• "I feel guilty. How do I make up for it? I'm failing as a parent."
    Ahh, that gnawing guilt! What parent doesn't feel guilty? You feel guilty because you think you work too much, that your children watch too much TV or because you have become too angry with your child. Fortunately, you probably also know that no parent is perfect. Even the most laid-back parents yell sometimes. Below you can read how we react when parents come to us with a feeling of guilt. The Parent Phone: "Take a look at where your feeling of guilt comes from. Do you think you are not there enough? Do you sometimes lose your temper? Or do you have another reason to feel guilty? Be aware that you are not the only one you have this feeling. It is very recognizable for every parent! Could it be that you set the bar very high for yourself? Check out when you are actually doing quite well? When do you not feel guilty? And what will come instead? Every parent makes mistakes sometimes, that's okay. How you deal with it is another story. So if you have become angry, what can you do next? Have you ever experienced an angry parent as a child? Go back to your childhood yourself, what would you have needed from your parents? Try to put yourself in your own child's shoes, what do you think he/she needs from you? You know him/her best! Have you ever had an open conversation with your child? It takes courage to admit that something didn't work out or that you made a mistake. But isn't that a great lesson to pass on to your children?
  • "Help! I think I need professional help."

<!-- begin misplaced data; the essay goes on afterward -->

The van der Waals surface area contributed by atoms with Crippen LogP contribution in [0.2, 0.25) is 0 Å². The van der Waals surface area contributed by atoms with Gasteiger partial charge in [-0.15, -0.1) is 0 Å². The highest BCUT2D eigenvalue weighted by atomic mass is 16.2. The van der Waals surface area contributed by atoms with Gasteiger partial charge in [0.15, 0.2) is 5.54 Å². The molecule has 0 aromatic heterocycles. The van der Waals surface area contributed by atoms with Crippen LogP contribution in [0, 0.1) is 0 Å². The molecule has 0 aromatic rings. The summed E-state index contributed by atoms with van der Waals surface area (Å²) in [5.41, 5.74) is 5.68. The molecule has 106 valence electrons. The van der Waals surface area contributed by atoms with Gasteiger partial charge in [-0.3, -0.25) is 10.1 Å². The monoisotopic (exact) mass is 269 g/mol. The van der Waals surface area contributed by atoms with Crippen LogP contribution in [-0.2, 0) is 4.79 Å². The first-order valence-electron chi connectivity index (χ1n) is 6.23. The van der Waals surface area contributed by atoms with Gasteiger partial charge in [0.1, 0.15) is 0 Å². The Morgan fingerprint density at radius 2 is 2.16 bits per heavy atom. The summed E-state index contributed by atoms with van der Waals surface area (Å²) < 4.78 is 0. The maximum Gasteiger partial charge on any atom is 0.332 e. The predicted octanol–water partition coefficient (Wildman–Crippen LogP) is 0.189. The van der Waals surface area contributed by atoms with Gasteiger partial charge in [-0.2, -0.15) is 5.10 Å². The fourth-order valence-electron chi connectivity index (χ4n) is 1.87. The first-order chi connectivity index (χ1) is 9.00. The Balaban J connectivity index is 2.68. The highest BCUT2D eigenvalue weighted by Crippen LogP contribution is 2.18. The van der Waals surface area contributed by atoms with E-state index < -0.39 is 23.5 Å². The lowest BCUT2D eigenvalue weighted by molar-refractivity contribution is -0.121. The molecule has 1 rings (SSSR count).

Things are not going well at your home and you do not recognize yourself in the above stories. Do you think it's much more serious with you? Do you really feel like you have a problem, and do you need help quickly? How good that you found us. For example, you are seriously worried about your child. Or your partner and you have a lot of fights, which affects the children. You may be saying or doing things you wouldn't like, but you can't get out of the downward spiral. You may feel ashamed and experience a lot of stress. It's good to talk about your concerns. It is important for children that they are loved and feel safe at home. This can be reduced due to all kinds of problems. Then it's good to ask for help to make it better at home, for everyone. The Parent Phone: It's good of you to contact us, it's probably not easy for you. It takes courage to ask for help. It is the first step towards improving your situation. So very good that you found us. What kind of help have you already thought of? What kind of help do you think is most useful to you? Who or what can help you? What do you want instead of the problem? Sometimes we skip help and support from our immediate environment too quickly. But maybe friends or family can help. We would like to give you the best help. Did you know that in addition to medical help, your GP is also there for psychological help and support? The general practitioner can refer you to, for example, a psychologist or other care support. GPs are used to dealing with concerns and problems that can be very sensitive. If all goes well, they won't quickly find something crazy, scary or weird. You can talk to your doctor about a lot. General practitioners, like other doctors, have professional secrecy. There is also an online general practitioners portal, where you can find answers to a lot of questions.< /p> Do you suspect domestic violence or child abuse? Look here what you can do. Using questions about parenting you can see here where you can best contact you nearby. This is arranged differently per municipality. Some municipalities organize help through the Center for Youth and Family (CJG), others have social (neighborhood) teams, youth teams or websites with complete care and parenting information. Are you looking for someone to help you get your family life back on track? Look for a family coach in your municipality, this help is reimbursed. Click here to get more information about this. find. Do you have another question or concern, and do you not recognize yourself in what we describe above? Know that we'd love to talk to you live about what's happening at your home. This can be done via telephone and chat and is always anonymous.